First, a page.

Page:A Critical and Exegetical Commentary on Haggai, Zechariah, Malachi and Jonah.djvu/61

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v.9 without producing confusion.[1] The second statement is based on an exaggerated notion of the subtlety of the illustration used in 212 ff.; which, according to André, betrays the priestly legalist. It is really, as will be shown in the comments, a figure that might have occurred to any Jew zealous for his religion in the days of the prophet. The third point touches the style, not of Haggai, but of the editor by whom his prophecies were collected. Moreover, as will be shown, the original reading in 21 was to, not by Haggai, and, when this correction is made, the alleged discrepancy has disappeared. The contradictions to which André refers under his fourth head he finds in 217, 18, on the one hand, compared with 110 f. 15 on the other. For the solution of these difficulties, see the comments on the passages cited. There are, as André, fifthly, asserts, differences of phraseology between 210–19 and the rest of the book, but there is not a case having any significance in which the word or phrase employed cannot be better explained than by calling it a mark of difference in authorship.

There is really no necessity for discussing the thirteen specifications under this head, but perhaps it should be done for the sake of showing how little science is sometimes mixed with criticism. The following are the words and phrases cited, with the reason, when there is one, for the use of each of them in the given connection:

a. The use of היכל, temple, in 215. 18 for the more general term בית, house, of 12. 14 has no critical significance. It is used in a precisely similar connection, and exclusively, four times in Zc. 69–15, and with בית in Zc. 89. b. In 214 יגיע, which means wearisome toil, and, when the instrument is to be expressed, is always followed by כף, palm, as in 111, would not have been general enough; hence the use of מעשׂה ידיהם, work of their hands. c. In 212 oil is called שׁמן, and not, as in 111, יצהר, because it is regarded as a commodity rather than a product of the soil. d. The same explanation applies to the use of יין, wine, for תירושׁ, must. e. The use of מגורה, granary, for the בית, house, home, in 219 is explained by the fact that the author is here thinking of grain in storage, and not, as in 19, on its way from the field or the threshing-floor. f. The word בגד is the proper one for a single garment. Hence it, and not לבושׁ, which generally means clothing, is used in 212, and often elsewhere, even in connection with the verb לבשׁ, clothe, of 16. Cf. Zc. 33. g. In 214 גוי, nation, is used of Israel, because a synonym is needed for עם, people. Cf. Ex. 3313. This is not the case anywhere else in the book. Cf. 12, 12, 13, 14 24. h. If in 214 the writer had had a verb denoting fear, he would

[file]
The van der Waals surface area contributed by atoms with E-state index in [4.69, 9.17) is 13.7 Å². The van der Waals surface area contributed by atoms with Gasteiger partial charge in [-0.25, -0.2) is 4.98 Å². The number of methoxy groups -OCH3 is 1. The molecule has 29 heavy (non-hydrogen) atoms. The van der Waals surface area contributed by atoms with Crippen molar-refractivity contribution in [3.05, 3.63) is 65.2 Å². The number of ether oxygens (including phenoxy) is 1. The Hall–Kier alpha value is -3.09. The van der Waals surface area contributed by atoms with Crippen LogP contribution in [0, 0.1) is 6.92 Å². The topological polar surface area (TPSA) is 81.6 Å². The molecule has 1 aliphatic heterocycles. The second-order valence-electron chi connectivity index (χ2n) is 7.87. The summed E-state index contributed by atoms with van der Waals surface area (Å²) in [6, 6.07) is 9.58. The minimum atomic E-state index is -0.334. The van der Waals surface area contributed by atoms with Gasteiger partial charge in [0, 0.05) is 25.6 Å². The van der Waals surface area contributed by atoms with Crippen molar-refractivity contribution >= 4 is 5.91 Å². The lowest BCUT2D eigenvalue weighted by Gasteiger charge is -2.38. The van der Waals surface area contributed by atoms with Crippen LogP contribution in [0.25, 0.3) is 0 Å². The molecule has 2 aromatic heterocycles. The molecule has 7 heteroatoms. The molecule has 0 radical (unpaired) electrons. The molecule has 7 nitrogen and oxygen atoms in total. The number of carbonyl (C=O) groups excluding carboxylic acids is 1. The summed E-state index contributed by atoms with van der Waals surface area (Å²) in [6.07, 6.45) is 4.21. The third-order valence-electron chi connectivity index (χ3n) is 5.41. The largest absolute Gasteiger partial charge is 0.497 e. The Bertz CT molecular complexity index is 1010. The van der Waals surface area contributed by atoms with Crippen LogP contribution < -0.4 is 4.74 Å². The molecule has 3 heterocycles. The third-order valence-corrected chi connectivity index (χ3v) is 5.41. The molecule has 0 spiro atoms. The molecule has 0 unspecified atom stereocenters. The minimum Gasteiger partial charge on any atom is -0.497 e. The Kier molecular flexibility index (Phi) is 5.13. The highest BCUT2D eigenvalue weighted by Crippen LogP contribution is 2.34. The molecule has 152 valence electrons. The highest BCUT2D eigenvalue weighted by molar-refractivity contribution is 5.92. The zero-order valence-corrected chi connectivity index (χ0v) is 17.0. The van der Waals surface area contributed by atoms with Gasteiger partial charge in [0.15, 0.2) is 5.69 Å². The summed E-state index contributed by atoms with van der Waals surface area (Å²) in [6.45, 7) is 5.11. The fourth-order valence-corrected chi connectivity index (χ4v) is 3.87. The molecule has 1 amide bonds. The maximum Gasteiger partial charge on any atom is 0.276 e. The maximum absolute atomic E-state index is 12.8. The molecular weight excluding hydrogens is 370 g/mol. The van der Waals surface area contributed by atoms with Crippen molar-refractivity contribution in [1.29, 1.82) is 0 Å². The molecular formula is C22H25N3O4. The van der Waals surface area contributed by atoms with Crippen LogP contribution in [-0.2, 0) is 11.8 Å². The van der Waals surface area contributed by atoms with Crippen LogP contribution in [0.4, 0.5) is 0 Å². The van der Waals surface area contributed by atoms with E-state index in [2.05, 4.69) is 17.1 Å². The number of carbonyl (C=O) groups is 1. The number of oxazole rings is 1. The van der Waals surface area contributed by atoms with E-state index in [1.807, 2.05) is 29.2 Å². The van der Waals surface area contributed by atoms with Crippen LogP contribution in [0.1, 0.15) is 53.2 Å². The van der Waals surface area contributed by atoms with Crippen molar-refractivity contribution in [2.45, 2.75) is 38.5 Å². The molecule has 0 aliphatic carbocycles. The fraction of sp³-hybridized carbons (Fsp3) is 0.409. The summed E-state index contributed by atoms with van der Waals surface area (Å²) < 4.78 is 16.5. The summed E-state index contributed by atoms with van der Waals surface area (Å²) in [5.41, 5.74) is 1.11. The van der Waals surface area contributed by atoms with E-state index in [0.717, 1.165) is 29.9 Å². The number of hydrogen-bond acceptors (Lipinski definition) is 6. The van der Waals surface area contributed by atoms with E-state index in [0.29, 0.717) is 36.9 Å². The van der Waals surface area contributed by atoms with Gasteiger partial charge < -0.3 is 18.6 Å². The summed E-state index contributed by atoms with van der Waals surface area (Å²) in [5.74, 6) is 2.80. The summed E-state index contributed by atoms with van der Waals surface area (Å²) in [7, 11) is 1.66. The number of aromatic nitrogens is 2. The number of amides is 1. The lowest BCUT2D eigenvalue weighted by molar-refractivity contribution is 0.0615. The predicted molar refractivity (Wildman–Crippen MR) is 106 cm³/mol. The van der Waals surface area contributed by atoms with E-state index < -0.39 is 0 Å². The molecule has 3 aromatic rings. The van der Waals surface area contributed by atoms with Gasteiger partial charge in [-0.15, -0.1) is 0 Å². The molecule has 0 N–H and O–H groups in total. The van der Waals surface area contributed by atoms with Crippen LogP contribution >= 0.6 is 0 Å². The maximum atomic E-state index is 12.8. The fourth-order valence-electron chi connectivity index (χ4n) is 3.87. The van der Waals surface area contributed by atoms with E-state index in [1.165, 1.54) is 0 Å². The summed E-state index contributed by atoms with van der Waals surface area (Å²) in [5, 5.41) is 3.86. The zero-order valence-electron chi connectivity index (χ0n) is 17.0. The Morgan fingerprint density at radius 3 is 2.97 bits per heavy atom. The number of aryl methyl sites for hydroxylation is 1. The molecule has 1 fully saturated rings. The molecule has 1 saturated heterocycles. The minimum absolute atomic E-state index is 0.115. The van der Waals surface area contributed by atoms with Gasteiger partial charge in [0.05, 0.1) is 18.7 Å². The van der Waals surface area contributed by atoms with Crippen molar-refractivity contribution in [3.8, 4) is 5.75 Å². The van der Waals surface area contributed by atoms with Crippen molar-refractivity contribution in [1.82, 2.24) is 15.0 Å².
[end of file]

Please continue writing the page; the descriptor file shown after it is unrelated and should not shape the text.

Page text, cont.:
1. André claims that vv.20, 21b, as well as v.10, were added to the text when vv.11–19 were inserted.